When COVID hit, the National COVID-19 Outdoor Learning Initiative was formed in May 2020. Its purpose was to motivate schools and districts to adopt outdoor learning.
Initially a solution for the pandemic’s distancing restrictions, the initiative is now advocating for outdoor learning as a long-term answer to the systemic inequalities within traditional academic settings.
What Is Outdoor Learning?
Outdoor learning refers to education that occurs outside of a classroom.
It originally began in the early 1900s in response to tuberculosis rates at the time, as children were particularly vulnerable to the illness. Despite this, Rhode Island doctors wanted children to continue receiving an education.
COVID-19 and Outdoor Learning
The National COVID-19 Outdoor Learning Initiative re-introduced the concept of outdoor learning, which has evidence-based support. Outdoor learning has also been praised by mental health experts, school officials, and educators.
What to Consider About Outdoor Learning
Studies show that outdoor learning can help students develop a variety of traits. These include the ability to complete tasks, the capacity to self-direct learning, and the ability to build connections with fellow students. These findings were particularly pronounced for students from ethnic minorities and low-income households
What Mental Health Experts Have to Say
According to mental health experts, the benefits of outdoor learning are robust. Rebecca Rolland, EdD, a faculty member at Harvard Medical School, notes its ability to provide children with concrete learning opportunities.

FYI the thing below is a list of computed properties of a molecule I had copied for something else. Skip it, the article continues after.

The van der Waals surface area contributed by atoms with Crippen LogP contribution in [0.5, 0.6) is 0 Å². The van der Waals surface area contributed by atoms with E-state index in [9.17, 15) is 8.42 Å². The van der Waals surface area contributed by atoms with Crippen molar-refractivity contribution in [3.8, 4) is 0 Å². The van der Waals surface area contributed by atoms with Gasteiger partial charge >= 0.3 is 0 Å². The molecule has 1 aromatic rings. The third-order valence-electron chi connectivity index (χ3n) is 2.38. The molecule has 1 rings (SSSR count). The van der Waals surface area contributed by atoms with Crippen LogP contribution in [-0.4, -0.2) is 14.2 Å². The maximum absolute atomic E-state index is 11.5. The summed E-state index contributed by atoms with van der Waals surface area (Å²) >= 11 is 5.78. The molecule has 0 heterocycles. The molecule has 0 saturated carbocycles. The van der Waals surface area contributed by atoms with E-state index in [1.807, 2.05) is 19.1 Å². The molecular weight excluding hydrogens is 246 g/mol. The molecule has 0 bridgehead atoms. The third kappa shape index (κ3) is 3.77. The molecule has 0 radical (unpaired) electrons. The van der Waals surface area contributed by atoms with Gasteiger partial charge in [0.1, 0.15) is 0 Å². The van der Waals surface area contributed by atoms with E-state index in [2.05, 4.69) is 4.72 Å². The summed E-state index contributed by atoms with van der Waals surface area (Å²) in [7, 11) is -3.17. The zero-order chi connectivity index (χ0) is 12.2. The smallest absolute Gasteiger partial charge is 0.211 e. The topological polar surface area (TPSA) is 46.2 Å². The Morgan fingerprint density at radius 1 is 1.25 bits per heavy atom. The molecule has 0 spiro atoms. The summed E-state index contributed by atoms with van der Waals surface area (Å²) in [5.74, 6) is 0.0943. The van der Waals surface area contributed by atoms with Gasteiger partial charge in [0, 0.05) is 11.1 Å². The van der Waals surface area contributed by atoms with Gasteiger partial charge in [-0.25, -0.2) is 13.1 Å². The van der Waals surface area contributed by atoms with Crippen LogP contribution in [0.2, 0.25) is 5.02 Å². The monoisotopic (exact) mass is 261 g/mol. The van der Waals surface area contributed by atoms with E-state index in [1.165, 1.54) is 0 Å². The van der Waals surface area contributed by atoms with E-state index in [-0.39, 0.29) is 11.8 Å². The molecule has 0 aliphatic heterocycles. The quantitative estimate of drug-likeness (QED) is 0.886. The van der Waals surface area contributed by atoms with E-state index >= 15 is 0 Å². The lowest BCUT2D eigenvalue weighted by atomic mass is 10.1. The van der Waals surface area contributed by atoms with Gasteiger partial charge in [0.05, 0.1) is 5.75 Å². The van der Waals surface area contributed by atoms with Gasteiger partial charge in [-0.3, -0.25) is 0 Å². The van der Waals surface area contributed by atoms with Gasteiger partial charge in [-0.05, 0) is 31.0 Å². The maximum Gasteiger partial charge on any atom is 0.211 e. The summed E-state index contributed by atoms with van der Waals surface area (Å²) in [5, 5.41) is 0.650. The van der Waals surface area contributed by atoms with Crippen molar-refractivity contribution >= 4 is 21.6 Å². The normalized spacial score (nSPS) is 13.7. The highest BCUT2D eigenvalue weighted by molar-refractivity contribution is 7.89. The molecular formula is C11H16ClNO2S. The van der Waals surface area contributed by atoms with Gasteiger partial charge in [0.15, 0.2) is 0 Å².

“Young children learn words for things they experience, such as colors, smells, and textures. This allows them to learn vocabulary in context, versus through a textbook,” says Dr. Rolland.
There are also significant emotional benefits of outdoor learning. Taish Malone, LPC, PhD, a counselor at Mindpath Health, states that serotonin levels rise when the body is exposed to fresh air.
Connects Children to Nature
It “connects children to nature and supports a caring disposition toward the environment and the plants and animals that share it with us,” Hoisington says.
Hoisington also says this can cement abstract concepts such as force and motion, by allowing students to view how objects slide differently on textured surfaces, ramps, and hills—features that don’t occur within the classroom.
Carolyn Hines, a director at the Aspen Country Day School, says that outdoor learning has tremendous implications for students.
Outdoor learning can also give children a chance to be “challenged in a nurturing environment,” Hines says. When students have a chance to work collaboratively with classmates and their teachers, they can build a strong sense of community and acquire traits like altruism. These skills can then be carried over into other parts of students’ lives, like at home with their families.
A Teacher’s Thoughts
Outdoor learning can facilitate a teacher’s workday, and can have noticeable impacts on a student’s behavior and ability to focus.
Janet Ecochardt, a certified elementary and special education teacher at Spruce Creek Elementary School in Port Orange, Florida, says this model allowed for more flexible seating. “As long as they are working,” she says, “I let my students find the best spot for themselves—at a picnic table, under a tree, in the grass.”
Being Outside Can Be Exciting and Stimulating
Working outside offers kids more choices in their decisions and can break up the monotony of sitting at the same desk the entire day.
Improved Focus and Behavior
Furthermore, Janet says that she noticed fewer distractions. Her special education students often require limited distractions. “Classrooms are typically rather noisy with a lot of visual stimulation (colorful posters, decorations, other people moving around, windows, doors, etc). A lot of that is eliminated outside. I found that my students were actually able to focus a lot better outdoors than in.”
Nature Promotes Relaxation
However, outdoor learning allows the kids to have more personal space by spreading out. “They also seem more relaxed,” Janet says. “I observed very few problem behaviors during our time outdoors.”